Note 2: TinyPG will not detect errors inside code blocks, but of course, the .NET compiler will. This can lead to .NET compilation errors that are hard to track and map back onto the grammar code blocks. It may be difficult to see what the issue is. The best way to debug this problem is to open the source code in Visual Studio and trying to compile it.

Note 3: It is also possible to separate the semantics from the syntax by not inserting code blocks directly into the grammar. TinyPG will generate three source code files: the scanner, the parser, and the parsetree. When parsing an input string successfully, the parser will return a filled parsetree. Normally, TinyPG will insert code blocks directly into the parsetree. The parsetree can then be evaluated separately. In this case, we create a subclass of the parsetree and insert our own code there (the methods to implement can be overridden by the subclass). Then, when calling the parser, you supply it with a new instance of your own parsetree. The parser will then fill this parsetree and return it again.

Of course, an alternate manner is to simply evaluate the parsetree directly in the code, by traversing the tree nodes; however, somehow I feel this option is less "clean."

Partial Context Sensitive/Ambiguous Grammars

@TinyPG V1.2 now supports partial ambiguous grammars. Given the simple expression grammar, assume we would like to make a distinction between FACTORs and TERMs. The problem is, both FACTORs and TERMs are numbers and can be defined as:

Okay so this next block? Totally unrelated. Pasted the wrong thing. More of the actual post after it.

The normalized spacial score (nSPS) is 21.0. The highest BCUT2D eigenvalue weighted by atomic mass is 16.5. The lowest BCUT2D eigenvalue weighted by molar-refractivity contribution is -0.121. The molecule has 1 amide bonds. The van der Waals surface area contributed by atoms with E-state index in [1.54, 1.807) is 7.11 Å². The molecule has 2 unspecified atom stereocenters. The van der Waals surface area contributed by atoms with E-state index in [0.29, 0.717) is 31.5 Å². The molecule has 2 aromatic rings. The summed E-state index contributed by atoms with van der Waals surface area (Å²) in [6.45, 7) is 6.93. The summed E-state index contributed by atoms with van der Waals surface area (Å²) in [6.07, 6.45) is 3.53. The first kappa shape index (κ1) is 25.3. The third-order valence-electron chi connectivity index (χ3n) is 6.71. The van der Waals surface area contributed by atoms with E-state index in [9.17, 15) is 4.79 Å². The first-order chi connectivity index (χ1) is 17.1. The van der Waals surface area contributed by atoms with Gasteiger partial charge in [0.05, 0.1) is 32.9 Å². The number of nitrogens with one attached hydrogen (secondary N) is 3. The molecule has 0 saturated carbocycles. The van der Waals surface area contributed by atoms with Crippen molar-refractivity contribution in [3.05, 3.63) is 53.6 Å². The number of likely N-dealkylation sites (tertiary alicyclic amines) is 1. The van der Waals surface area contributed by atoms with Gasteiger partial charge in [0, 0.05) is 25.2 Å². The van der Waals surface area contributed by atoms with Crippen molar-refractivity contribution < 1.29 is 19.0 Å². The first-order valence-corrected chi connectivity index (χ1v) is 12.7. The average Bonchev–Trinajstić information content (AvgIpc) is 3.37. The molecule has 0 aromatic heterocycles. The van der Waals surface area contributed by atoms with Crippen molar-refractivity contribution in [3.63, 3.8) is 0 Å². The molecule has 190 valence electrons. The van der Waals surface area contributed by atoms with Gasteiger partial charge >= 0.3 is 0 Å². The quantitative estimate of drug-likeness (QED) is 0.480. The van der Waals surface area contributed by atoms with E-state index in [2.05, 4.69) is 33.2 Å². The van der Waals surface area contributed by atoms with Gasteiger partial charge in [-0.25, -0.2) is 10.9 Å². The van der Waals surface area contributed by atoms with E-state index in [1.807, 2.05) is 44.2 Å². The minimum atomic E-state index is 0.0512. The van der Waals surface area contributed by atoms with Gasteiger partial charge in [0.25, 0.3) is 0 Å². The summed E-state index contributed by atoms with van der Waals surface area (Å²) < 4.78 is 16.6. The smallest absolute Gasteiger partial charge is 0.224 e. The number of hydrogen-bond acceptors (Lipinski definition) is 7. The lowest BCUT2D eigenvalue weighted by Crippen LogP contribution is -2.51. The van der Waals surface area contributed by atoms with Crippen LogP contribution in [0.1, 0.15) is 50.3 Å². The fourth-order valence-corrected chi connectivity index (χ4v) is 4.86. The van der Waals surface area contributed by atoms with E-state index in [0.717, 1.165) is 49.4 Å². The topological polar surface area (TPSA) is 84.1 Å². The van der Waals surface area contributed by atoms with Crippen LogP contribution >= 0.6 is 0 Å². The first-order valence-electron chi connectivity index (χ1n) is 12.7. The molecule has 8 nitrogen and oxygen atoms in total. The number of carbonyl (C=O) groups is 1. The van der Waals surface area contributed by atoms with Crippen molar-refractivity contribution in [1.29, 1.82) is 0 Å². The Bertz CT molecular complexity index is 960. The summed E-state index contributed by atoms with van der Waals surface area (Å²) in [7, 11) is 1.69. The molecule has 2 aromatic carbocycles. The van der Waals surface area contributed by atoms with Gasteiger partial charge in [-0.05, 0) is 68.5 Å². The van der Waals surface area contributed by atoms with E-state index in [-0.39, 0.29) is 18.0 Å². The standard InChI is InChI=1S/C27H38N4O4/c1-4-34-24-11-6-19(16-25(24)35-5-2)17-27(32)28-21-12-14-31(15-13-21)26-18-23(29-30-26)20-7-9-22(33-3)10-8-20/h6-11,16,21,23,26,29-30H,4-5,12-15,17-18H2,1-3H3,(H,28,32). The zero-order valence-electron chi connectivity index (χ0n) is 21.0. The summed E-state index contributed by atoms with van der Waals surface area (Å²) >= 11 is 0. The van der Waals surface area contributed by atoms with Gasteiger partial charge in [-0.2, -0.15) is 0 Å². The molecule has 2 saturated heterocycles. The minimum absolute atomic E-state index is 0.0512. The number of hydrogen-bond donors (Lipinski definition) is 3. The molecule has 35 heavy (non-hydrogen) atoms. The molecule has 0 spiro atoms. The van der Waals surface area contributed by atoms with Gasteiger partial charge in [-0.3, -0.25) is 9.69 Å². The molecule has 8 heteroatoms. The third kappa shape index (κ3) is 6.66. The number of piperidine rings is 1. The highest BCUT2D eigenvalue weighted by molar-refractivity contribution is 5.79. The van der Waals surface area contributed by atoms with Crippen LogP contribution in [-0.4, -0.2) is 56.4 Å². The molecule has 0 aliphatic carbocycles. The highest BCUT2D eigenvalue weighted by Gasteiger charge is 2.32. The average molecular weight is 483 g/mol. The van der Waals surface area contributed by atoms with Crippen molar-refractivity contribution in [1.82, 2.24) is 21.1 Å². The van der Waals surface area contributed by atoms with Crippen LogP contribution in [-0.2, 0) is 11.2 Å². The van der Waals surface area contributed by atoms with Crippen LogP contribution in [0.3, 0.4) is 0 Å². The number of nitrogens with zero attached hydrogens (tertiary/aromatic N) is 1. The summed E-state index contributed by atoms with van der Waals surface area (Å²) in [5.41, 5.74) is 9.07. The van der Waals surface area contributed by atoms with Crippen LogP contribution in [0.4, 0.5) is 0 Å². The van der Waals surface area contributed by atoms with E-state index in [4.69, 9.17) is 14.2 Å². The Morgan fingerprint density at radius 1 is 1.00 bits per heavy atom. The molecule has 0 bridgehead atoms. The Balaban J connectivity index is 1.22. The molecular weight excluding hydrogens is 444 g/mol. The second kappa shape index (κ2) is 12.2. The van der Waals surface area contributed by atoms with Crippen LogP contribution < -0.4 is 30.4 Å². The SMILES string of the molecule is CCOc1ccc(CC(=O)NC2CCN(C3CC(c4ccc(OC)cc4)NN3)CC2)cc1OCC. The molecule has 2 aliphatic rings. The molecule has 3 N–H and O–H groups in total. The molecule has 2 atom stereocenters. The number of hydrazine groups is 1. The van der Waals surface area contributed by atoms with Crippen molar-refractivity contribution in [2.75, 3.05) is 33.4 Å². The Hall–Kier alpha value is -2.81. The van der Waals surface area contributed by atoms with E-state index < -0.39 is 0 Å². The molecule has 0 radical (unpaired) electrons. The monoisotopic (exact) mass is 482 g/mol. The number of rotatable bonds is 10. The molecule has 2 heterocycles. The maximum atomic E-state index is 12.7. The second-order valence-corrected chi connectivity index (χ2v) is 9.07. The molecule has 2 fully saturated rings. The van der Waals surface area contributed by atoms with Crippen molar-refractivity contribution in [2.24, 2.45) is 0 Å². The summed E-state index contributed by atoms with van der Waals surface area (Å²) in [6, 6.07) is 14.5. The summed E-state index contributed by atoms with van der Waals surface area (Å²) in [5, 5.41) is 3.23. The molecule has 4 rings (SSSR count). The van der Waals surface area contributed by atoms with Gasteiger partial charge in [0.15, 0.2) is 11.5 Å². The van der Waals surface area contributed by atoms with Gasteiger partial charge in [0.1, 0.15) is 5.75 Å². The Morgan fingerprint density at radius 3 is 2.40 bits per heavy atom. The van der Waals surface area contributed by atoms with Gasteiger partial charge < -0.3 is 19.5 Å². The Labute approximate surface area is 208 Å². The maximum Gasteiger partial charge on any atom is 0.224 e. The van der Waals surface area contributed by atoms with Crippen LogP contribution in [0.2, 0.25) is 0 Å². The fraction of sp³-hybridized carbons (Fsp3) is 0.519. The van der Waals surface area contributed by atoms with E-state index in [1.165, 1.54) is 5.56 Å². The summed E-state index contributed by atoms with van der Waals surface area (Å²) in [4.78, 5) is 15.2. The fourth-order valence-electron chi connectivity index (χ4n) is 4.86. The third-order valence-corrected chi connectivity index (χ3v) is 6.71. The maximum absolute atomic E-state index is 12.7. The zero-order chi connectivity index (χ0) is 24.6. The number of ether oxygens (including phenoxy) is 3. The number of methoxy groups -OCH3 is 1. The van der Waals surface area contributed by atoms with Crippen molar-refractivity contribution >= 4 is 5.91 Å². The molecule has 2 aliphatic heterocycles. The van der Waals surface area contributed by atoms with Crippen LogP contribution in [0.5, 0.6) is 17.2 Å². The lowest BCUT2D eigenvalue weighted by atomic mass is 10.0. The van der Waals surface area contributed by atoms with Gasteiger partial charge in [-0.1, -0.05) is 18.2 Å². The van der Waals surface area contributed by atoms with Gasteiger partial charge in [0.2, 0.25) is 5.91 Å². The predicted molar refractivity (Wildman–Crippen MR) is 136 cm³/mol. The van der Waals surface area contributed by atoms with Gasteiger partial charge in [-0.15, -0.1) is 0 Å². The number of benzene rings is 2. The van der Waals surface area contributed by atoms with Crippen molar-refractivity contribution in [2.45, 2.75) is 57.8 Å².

[Color(255, 0, 0)] FACTOR_NUMBER -> @"[0-9]+";    // mark factors in red
[Color(0, 255, 0)] TERM_NUMBER -> @"[0-9]+";      // mark terms in green

This is typically an ambiguous grammar because a NUMBER as input can match both symbols unless, for example, you define your grammar to only expect a TERM. For example,

Start -> TERM_NUMBER (MULTDIV) FACTOR_NUMBER;

The first input number is expected to be a TERM while the second number is expected to be a FACTOR. Depending on the context (the rule the parser is parsing), the scanner will interpret a number as a TERM or as a FACTOR, respectively. In the example, the first number will be marked green, and the second in red.

Using the code

Once you have generated the Scanner, Parser, ParseTree, and optionally the TextHighlighter classes, and tested them with TinyPG, you obviously now want to use the code in your own project. This can be done by creating a new C# project with Visual Studio. Add the generated files to the project and compile, just to make sure there are no errors.

To call the parser, use the following code:

#using TinyPG; // add the TinyPG namespace

...

// create the scanner to use
Scanner scanner = new Scanner(); 

// create the parser, and supply the scanner it should use
Parser parser = new Parser(scanner); 

//create a texthighligher (if one was generated)
//and attach the RichTextbox and parser and scanner.
TextHighlighter highlighter = 
    new TextHighlighter(richTextbox, scanner, parser);

// define the input for the parser
string input = "... your expression here ...";

// parse the input. the result is a parse tree.
ParseTree tree = parser.Parse(input);

Notice that a ParseTree object is returned. The parse tree contains the structure of the input. If the syntax of the input is not correct, the ParseTree will contain errors. You can check for errors by investigating the ParseTree.Errors property.